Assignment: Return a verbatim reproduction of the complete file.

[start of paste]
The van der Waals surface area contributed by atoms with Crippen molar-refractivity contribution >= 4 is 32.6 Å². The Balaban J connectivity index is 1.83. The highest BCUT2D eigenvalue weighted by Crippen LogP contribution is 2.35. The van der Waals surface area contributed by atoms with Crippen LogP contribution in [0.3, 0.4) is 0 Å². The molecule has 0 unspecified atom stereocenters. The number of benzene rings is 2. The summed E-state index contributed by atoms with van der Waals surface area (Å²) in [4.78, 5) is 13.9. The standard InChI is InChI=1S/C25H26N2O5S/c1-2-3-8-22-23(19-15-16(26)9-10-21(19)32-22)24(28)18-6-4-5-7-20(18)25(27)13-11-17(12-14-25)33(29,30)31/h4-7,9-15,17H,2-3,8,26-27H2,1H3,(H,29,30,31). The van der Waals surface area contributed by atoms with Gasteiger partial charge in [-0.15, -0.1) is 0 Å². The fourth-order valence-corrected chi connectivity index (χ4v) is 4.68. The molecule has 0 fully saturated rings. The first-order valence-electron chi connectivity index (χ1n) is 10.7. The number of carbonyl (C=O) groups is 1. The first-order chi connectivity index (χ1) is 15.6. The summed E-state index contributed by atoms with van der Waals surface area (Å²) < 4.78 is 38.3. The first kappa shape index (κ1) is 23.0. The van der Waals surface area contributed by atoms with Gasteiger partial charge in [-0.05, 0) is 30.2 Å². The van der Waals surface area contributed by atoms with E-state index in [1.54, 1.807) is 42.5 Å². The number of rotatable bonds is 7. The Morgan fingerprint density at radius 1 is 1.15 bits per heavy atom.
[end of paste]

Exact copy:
The van der Waals surface area contributed by atoms with Crippen molar-refractivity contribution >= 4 is 32.6 Å². The Balaban J connectivity index is 1.83. The highest BCUT2D eigenvalue weighted by Crippen LogP contribution is 2.35. The van der Waals surface area contributed by atoms with Crippen LogP contribution in [0.3, 0.4) is 0 Å². The molecule has 0 unspecified atom stereocenters. The number of benzene rings is 2. The summed E-state index contributed by atoms with van der Waals surface area (Å²) in [4.78, 5) is 13.9. The standard InChI is InChI=1S/C25H26N2O5S/c1-2-3-8-22-23(19-15-16(26)9-10-21(19)32-22)24(28)18-6-4-5-7-20(18)25(27)13-11-17(12-14-25)33(29,30)31/h4-7,9-15,17H,2-3,8,26-27H2,1H3,(H,29,30,31). The van der Waals surface area contributed by atoms with Gasteiger partial charge in [-0.15, -0.1) is 0 Å². The fourth-order valence-corrected chi connectivity index (χ4v) is 4.68. The molecule has 0 fully saturated rings. The first-order valence-electron chi connectivity index (χ1n) is 10.7. The number of carbonyl (C=O) groups is 1. The first-order chi connectivity index (χ1) is 15.6. The summed E-state index contributed by atoms with van der Waals surface area (Å²) < 4.78 is 38.3. The first kappa shape index (κ1) is 23.0. The van der Waals surface area contributed by atoms with Gasteiger partial charge in [-0.05, 0) is 30.2 Å². The van der Waals surface area contributed by atoms with E-state index in [1.54, 1.807) is 42.5 Å². The number of rotatable bonds is 7. The Morgan fingerprint density at radius 1 is 1.15 bits per heavy atom.